Inside Andreya Triana's audio experimentation laboratory

Inside Andreya Triana's audio experimentation laboratory

Making it up as she goes along — After bringing Bonobo's Black Sands to life, self-taught singer and audio innovator Andreya Triana returns with her glorious second album, Giants.

Andreya Triana is looking up to the sky, raising a tambourine triumphantly above her head as her voice reverberates through London’s cavernous Village Underground. Dressed in a striking black and white pinstripe suit, her tiny frame dominates the huge venue. To her right are an array of pedals, effects mics and a megaphone sounds which she will use to twist her voice into experimental new shapes as she unleashes her sophomore album Giants live for the first time – and the audience is in awe.

Long before her early collaboration with Flying Lotus on ‘Tea Leaf Dancers’; her one-woman improvised Freeflo Sessions with live samplers, loops, percussion and beats; and her sultry and tempestuous vocals that brought Bonobo’s Black Sands to life, Andreya’s audio experimentation laboratory was her pink bedroom in Brixton.

Growing up in South London, Andreya would scan local pirate radio and walk through Brixton market soaking up the reggae, R&B, and banghra blasting out from the stalls. At 9 or 10, she would take this array of sounds and put it through her double cassette deck, adding vocals and recording backwards and forwards to create multiple harmonies. “It was really exciting you know,” she remembers. “I honestly think there’s a certain beauty when you don’t have much and you’re trying to make the most of what you’ve got. That’s what I’ve always done.”

Aged 14, her family moved to Worcester, which seemed like a death sentence at the time. As a half-Jamaican, quarter-Scottish, quarter-Trinidadian child (with a Colombian surname), she was the only non-white kid in her new school and longed to return to the multicultural melting pot of Brixton. “I missed that feeling of being tapped into everything,” she explains. “In London there was inspiration everywhere.”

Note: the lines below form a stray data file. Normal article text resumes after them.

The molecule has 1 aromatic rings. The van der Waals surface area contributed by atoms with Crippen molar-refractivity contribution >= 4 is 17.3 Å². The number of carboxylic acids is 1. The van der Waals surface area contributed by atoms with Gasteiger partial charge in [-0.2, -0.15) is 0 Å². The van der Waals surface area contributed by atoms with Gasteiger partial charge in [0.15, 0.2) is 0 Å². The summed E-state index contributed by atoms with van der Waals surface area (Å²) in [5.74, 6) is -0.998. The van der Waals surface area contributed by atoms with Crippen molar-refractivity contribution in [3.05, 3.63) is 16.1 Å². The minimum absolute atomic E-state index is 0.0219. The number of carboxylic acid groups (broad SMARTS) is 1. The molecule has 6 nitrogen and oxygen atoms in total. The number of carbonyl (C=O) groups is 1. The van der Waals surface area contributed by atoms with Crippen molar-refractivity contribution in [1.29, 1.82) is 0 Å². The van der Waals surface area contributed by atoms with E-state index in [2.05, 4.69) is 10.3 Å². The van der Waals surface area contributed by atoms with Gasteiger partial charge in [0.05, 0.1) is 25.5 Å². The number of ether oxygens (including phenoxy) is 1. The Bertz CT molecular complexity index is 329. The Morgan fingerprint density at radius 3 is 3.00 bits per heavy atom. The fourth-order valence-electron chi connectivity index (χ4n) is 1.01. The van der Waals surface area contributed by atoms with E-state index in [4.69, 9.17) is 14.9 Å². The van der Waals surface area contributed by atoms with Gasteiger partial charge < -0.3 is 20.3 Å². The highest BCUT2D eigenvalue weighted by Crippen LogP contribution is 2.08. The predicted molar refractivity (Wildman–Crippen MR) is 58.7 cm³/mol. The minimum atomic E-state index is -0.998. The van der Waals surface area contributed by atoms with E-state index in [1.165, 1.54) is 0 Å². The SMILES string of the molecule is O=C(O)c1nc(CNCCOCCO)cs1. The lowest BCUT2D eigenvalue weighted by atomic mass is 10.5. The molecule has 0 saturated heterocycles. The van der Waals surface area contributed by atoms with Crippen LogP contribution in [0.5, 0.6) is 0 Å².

Her time stuck in the Midlands would end up paying off down the line. She became even more deeply focussed on music and continued to improvise and experiment with vocals and instruments – using the echoes of her London past to guide her. She took advantage of her school’s sprawling music cupboard to teach herself to play the violin, flute and saxophone. “Being self-taught allowed me to follow my own voice,” she explains. “I didn’t feel I should follow a certain path or technically, it should sound like this. It was just what feels best.”

Eventually she broke out of Worcester, first to uni in Leeds, then was talent-spotted by Red Bull Music Academy and flown out to Melbourne for an intensive emerging artist conference. There she collaborated with Flying Lotus (before he’d released anything), which lead to working with producer Simon Green, aka Bonobo, who produced her first album her debut, 2010’s Lost Where I Belong and stealing the show on his huge Black Sands, released the same year.

Andreya and Bonobo just clicked and pushed each other to take their sonic experiments further and further. “He tries really crazy stuff,” she explains. “Loads of the sounds on our favourite track on that album ‘Draw the Stars’ are sounds we found in his kitchen. We were just clicking pens and banging spoons together and it was so fun. It just goes to show you can make music in the most obscure ways and it’s really exciting.” Together they went from producing tracks in his attic to the epic Bonobo live tour, which saw them touring the world continuously for two years with a full orchestra – culminating in a 10k sell-out crowd at London’s Alexandra Palace.

Flash forward to 2015 and Andreya’s roots are firmly planted in London once again. After two years baring her soul in the studio, improvising, experimenting and pushing herself through self-doubt and life’s ups and downs, she’s ready with her glorious second album Gold. It’s not out till May 4, but tracks have already been picked up for stellar remixes by Max Graef, Nikitch and Logistics, and she’s had the time to lay down two awesome tracks on Lapalux’s forthcoming Lustmore LP.

Stepping out onto the stage at Village Underground, she admits she’s nervous about how the new material will go down live. She’s got nothing to worry about. As the crowd join her in a riotous singalong to the first single ‘Gold’, she pauses. “Am I singing the chorus to my own song right? I should be, there’s a lot of people out there. But to be honest I’m making it up as I go a long a lot of the time.”

Andreya Triana’s Gold is released May 4 on Counter Records. Stream the album now at The New York Times.

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